Technologies including voice over Internet protocol, high-definition video and satellite communications altered the battlefield during years of war in Iraq and Afghanistan, but as combat operations draw to a close, different challenges are emerging. Technical, fiscal and personnel changes all are shifting, forcing decision makers to reevaluate activities.
Military people like to look at themselves, and it has nothing to do with vanity. Rather, it is about improving, but the attention is not always welcome at the business end. Senior personnel offer the usual advice: Cooperate and learn. Do not be defensive. Looking at ourselves can only make us better, so we go along with it. And often—not always, but enough to matter—we find out important facts we did not know.
The retrograde of equipment from Afghanistan requires a monumental effort after almost 13 years of war and an influx of billions of dollars’ worth of materiel to the country. To return the necessary pieces along with personnel from the landlocked location, logisticians around the military are developing creative solutions that offer redundancy. Plans are progressing more smoothly than in Iraq, as experts apply lessons learned and a hub-and-spoke model that allows for a controlled collapsing of installations.
The U.S. Army’s goal to push the network down to the dismounted soldier is now reality as Rangers units and the 10th Mountain Division begin employing Nett Warrior. But developers are not resting on their laurels. They already are adding advancements to increase capability and improve functionality.
A massive telecommunications infrastructure modernization effort in Afghanistan is designed to contribute to socioeconomic development; provide entry into the global information society; and support national prosperity, sustainability and stability. A key part of that effort is coming to fruition: officials with a telecommunications advisory group in that country expect the completion very soon—possibly this month—of a fiber-optic ring around the nation’s perimeter.
The working group that helped solve the coalition interoperability puzzle in Afghanistan is working across the U.S. Defense Department and with other nations to ensure that the lessons learned will be applied to future operations around the globe. Experience in creating the Afghan Mission Network may benefit warfighters worldwide, such as those in the Asia Pacific, and may even be applied to other missions, including homeland security and humanitarian assistance.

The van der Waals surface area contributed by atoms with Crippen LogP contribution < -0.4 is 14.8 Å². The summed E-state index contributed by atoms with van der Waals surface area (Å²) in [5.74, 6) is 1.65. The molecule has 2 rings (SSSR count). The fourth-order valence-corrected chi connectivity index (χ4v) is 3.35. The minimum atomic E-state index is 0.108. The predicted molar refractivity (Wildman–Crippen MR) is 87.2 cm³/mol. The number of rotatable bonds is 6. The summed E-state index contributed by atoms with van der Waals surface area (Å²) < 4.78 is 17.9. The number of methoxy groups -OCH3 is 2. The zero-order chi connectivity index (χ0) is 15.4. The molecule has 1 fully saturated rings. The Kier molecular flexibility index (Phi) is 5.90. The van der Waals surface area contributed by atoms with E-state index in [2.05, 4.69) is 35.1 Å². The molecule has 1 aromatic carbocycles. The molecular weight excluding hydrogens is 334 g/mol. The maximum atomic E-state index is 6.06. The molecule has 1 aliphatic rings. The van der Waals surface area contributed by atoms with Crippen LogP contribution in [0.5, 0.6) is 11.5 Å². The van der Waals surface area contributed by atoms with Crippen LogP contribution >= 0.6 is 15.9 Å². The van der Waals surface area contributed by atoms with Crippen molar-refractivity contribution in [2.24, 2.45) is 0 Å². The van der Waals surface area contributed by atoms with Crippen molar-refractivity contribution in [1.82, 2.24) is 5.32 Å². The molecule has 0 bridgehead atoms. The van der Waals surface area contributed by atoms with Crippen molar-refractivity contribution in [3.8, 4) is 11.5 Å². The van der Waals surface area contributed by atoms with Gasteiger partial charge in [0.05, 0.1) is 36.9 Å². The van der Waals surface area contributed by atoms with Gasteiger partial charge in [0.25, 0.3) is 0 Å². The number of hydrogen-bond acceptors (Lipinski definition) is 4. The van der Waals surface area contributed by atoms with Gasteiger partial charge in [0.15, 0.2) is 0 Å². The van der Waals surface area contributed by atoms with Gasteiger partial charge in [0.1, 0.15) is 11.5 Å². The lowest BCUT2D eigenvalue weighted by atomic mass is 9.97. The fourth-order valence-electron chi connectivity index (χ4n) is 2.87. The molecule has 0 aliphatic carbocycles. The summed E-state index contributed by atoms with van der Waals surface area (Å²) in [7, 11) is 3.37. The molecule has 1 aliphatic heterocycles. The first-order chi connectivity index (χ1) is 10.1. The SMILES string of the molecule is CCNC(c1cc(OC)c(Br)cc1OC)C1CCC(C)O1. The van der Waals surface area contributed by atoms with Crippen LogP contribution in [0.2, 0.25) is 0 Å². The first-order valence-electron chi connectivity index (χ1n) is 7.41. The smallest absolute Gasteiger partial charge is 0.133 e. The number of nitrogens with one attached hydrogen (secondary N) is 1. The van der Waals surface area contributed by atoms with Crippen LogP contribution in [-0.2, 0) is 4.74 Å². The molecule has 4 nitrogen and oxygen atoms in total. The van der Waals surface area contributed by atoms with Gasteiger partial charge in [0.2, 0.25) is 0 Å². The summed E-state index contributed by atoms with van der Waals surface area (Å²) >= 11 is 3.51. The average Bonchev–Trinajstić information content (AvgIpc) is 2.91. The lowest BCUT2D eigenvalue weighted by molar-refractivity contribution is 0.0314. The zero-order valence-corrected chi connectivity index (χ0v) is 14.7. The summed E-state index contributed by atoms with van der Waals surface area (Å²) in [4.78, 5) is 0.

NATO has established a new organization in Afghanistan to manage the communications and information systems there in an attempt to revolutionize its approach to those services. The group subsumes operations that used to fall under multiple regional commands, streamlining activities while conserving resources.
Two brigades from the Army’s 10th Mountain Division are preparing to deploy to Afghanistan with a host of technologies that will allow the units to provide their own network down to the tactical edge. The new equipment provides battalion and company commanders with a communications on the move capability and pushes critical data down to the individual squad level.
After a special operations deployment, handling state-of-the-art communications technology tops the list.
Back from a nearly year-long deployment to Afghanistan, the 1st Marine Special Operations Battalion already is working to apply lessons learned to training for the next deployment. As the battalion prepares for its next mission, it is reflecting on what its Marines learned about how they train, how their equipment worked and how they will prepare themselves for the future.
A major aim is to serve as a forum for the nation's defense companies to alleviate concerns over fiscal austerity.
Non-governmental organizations serve a valuable role in bridging industry and the military in Turkey. The NATO stalwart has developed its own high-technology defense sector, which now is expanding its export market penetration. This sector also stands to play a major role as NATO develops a technology acquisition architecture in which its member nations play complementary roles rather than competing ones. Because of the need for close coordination between government and industry, non-governmental organizations carry out essential missions in the defense establishment.